There’s No Business Like Show Business – a review of “The Book of Merman”

Mike Buzzelli

By Michael “Buzz” Buzzelli, ‘Burgh Vivant

Leo Schwartz and DC Cathro’s “Book of Merman” is a high concept idea. Take the “Book of Mormon” and add Ethel Merman. It’s simple! You know you’re getting a cross between “The Book of Merman” and “Annie Get Your Gun.”

In this show, the two Mormon missionaries, Elder Braithewaite (Jerreme Rodriguez) and Elder Shumway (Quinn Patrick Shannon) are faithfully attempting to execute their plan to go door-to-door to recruit people to their religion, The Church of Jesus Christ of Latter Day Saints. One day, they knock on a hot pink door belonging to Ethel Merman (Christine Laitta) and all – um – heck breaks loose.

There’s not really a lot to the plot. Shumway has desires for a life in showbiz (and he as a few other secret desires). Braithewaite is holding on to a tight-lipped secret of his own. While Ethel Merman (who died in 1984) is a complete enigma.

They express all of their feelings in verse. There’s a lot of songs. The funniest of these ditties is “If It’s Not Hard, I Don’t Like It.” A thinly-veiled song of double entrendes that is meant to be about how there is no greater reward to overcome challenging and difficult tasks, but it’s really about penises.

There are two problems with “The Book of Merman.” One; the concept wears thin pretty quickly. Two; a good satirist knows to skewer a mainstream or more serious idea and turn it into comedy. When Richard Lopez and company decided to make fun of “Sesame Street,” he and his pals came up with “Avenue Q.” Recently, right in the Greer Cabaret Theater, Gerard Alessandrini took the Broadway hit “Hamilton” and created the parody “Spamilton.” The problem with “Book of Merman” is they took a really funny musical “Book of Mormon” and made an adequate one.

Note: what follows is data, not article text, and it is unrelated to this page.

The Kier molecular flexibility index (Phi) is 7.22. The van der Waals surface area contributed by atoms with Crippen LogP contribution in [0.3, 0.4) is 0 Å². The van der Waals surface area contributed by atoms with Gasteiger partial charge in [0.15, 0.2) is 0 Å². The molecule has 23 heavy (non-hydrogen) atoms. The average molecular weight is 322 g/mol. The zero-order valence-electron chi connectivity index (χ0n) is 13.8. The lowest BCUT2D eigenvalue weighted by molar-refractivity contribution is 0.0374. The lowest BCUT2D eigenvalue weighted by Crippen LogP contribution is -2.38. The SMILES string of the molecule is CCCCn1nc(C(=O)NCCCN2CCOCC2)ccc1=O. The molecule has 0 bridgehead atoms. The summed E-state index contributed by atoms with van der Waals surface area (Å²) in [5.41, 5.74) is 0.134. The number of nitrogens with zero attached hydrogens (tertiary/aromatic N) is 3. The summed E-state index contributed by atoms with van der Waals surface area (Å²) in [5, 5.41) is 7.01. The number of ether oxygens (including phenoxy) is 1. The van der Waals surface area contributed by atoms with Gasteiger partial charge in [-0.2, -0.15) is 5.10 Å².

Shumway (Quinn Patrick Shannon) and Braithewaite (Jerreme Rodriguez) flank Ethel Merman (Christine Laitta) in “The Book of Merman.”

The cast is working really hard to sell the idea. They are terrific triple threats; each of them can sing, dance and act. But they can’t save this production.

Rodriguez knocks it out of the park, especially with his rendition of the Tin Pan Alley song “Hello Ma Baby!”

Shannon is delightful as Elder Shumway. He is a staple at the Greer and deservedly so. His comedic takes are genius.

Laitta is a true talent, but here she’s imprisoned with Merman’s voice in this show. Her imitation of the undisputed First Lady of the musical comedy stage is not a pleasant noise. She sounds like a cross between Edith Bunker and an air raid siren. Luckily, she does get to sing one song in her regular voice and it’s beautiful.

There also seems to be some crime committed on stage when Merman neither sings nor utters the lines, “There’s no business like show business,” or “Everything’s coming up roses.” If you’re thinking maybe the joke was too obvious, don’t worry – plenty of obvious jokes were made. A lot of clunkers, too.

Tony Ferrieri’s set, however, is a beauty. It’s comprised of the front door, a sumptuous living space and a bus stop all fitting together seamlessly.

John Lindsay McCormick’s costume designs for Laitta’s Merman are gorgeous, and it’s a treat to watch the costume changes.

One audience member, Jason Clark, summed the show up politely and succinctly. He commented, “I’ve seen better stuff here.”

– MB

“Book of Merman” runs until March 8 at the Greer Cabaret Theater, 655 Penn Avenue, Pittsburgh, PA 15222. For more information, click here.


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